Poetry is … something of a difficult topic for me. I have no faith in my poetry. I don’t write it any more, or at least I don’t of my own free will, which is not to say I don’t read poetry. I’m just inherently terrible at writing it.
And yet, something urged me to take a quick look through some of the older files on this computer … I say that, but of course, I mean files that have been transferred from computer to computer, account to account. Either way, The file labelled ‘My Poetry’ became rather difficult to avoid looking at. There are only about six or seven files in there, and every file contains a poem I wrote when I was, roughly, twelve years old.
They’re ultimately silly little things, albeit very morbid, which I find startling. I’m not denying that my work is dark; but the fact remains that I’m nineteen, and morbid, disturbing things are far more accessible to me now than they were when I was twelve. Was it bereavement, I briefly wonder, and I know that this was the case with one poem in particular. One, the one I consider the best of all the poems in that folder (though they’re all terrible), was brought about by nothing in particular, just the fact that I tended to speak with people much older than myself at that age. It’s something of a juvenile attempt at writing about more adult issues.
Several things are immediately apparent. I loved ellipses wildly when I was twelve, more so than I do now. Most of the poems are overly wordy in a way that does detract from their overall quality, but I am an overly wordy person; I am someone who complicates simple matters. One or two have a genuine emotion behind them that is very, very difficult to remember now, but I actually do remember writing the poems themselves.
Therefore, in a way, looking through my old work, I’ve perhaps picked up on something new about poetry, that in those days, it felt like a much purer way in which to vent my emotions on the page. My writing doesn’t show any of this, which is a topic I will eventually come to, instead displaying some convoluted politics that only someone just entering high school would really understand … considering I had no grasp on politics back then, anyway, but nurtured the philosophy I had heard plenty of times over; ‘the government is bad.’ A pointless conclusion, really.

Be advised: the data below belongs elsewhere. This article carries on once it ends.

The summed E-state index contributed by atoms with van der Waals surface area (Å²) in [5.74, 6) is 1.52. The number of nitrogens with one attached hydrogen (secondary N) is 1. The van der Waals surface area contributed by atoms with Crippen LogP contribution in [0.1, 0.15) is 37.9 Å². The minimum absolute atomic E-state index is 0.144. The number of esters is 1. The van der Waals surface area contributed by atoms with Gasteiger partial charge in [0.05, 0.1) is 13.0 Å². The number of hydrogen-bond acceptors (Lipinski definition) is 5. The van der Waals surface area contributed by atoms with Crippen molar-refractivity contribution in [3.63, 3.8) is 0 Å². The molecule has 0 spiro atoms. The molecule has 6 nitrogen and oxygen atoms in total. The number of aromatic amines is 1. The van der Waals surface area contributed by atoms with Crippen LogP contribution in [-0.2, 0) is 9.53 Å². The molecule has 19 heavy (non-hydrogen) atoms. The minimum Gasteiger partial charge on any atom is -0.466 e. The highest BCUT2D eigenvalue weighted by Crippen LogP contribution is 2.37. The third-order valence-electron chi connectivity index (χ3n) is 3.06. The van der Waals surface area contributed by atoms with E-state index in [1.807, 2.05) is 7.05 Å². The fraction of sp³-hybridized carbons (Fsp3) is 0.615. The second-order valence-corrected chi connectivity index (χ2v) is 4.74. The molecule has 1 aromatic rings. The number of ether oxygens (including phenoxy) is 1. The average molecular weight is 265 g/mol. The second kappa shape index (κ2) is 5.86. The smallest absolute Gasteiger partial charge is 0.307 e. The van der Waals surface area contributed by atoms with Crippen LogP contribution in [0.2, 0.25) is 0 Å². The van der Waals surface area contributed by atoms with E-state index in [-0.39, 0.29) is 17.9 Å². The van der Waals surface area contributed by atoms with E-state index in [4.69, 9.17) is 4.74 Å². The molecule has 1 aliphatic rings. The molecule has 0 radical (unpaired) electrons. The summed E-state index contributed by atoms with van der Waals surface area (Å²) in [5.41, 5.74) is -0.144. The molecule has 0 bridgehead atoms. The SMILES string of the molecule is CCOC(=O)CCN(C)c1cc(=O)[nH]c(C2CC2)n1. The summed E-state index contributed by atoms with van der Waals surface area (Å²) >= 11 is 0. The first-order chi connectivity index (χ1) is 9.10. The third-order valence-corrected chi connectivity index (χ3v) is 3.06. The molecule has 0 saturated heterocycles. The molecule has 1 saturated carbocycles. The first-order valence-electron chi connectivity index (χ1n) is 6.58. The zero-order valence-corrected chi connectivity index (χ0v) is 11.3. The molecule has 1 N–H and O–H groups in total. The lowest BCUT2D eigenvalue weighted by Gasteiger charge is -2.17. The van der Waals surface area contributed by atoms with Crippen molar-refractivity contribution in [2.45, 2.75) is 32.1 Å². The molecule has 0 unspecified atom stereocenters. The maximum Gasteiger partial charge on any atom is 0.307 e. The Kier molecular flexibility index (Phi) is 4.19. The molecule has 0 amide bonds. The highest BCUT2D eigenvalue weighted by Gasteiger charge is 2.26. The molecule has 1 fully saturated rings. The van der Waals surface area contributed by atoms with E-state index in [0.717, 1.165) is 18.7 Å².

And yes, every line smacks of not so much an overly emotional young girl (perhaps a few years before I should have been feeling this), but is highly pretentious, melodramatic and theatrical in a way that would make it unbearable to read to most. It has the imprint of a pre-teen who desperately wanted to be edgy, most likely had self-diagnosed depression or some other disorder that she – that I – never really had. Not so much attention seeking (I wanted to disappear, but maybe that’s just as bad) as dying to stand out from the crowd. Why else did I dye my hair red (2005; you hear that, Cheryl Cole? I did it first), or black, and cut it short, and wore swathes of liquid eye liner to school, and painted my nails black, and wore black sweatbands with red dragons on them? I was the kid in the oversized ‘System of a Down’ t-shirt on non-uniform days, too cheap to afford real Converse. I suppose, really, this is just the type of high-schooler to write morbid poetry; I look back and I seem like an obscene stereotype, seeping so ostensibly into popular culture that I find it difficult to believe that once I was mocked for dressing like this. I wanted to stand out, not to be noticed, but to distance myself from other people my age, and writing ‘depressing’ poetry (it was called that, once, when I used to show it to people) seemed to be more of a side effect, something I was conscious of doing without knowing how contrived it was at the time.
I can’t bring myself to hate it; it’s not often I do or say this, there is plenty of my work that I hate, but in this case, I feel that to hate it so vehemently would be to hate what I was feeling at the time, and even though whatever I was feeling wasn’t pleasant, it isn’t something I want to deny. I don’t consider myself to have suffered, not really, in spite of that fact that I did, and still do, write about suffering. The only time I feel justified in writing something so emotional was a poem I won’t title and I won’t show; a sensitive time in my life that I don’t need to bore anyone with.
In short, you won’t see any poetry here (hell, I’ve only shared, what? One second-rate short story?), which is maybe something I should have cleared up a lot sooner. Most of the work is stuff that, I feel, is too personal to publish now. I’m not satisfied with the quality, no, but I don’t see the point in publicly bringing up feelings that are best laid to rest.
I won’t write any new poetry, either. I don’t feel as though I care enough to be able to do it, now.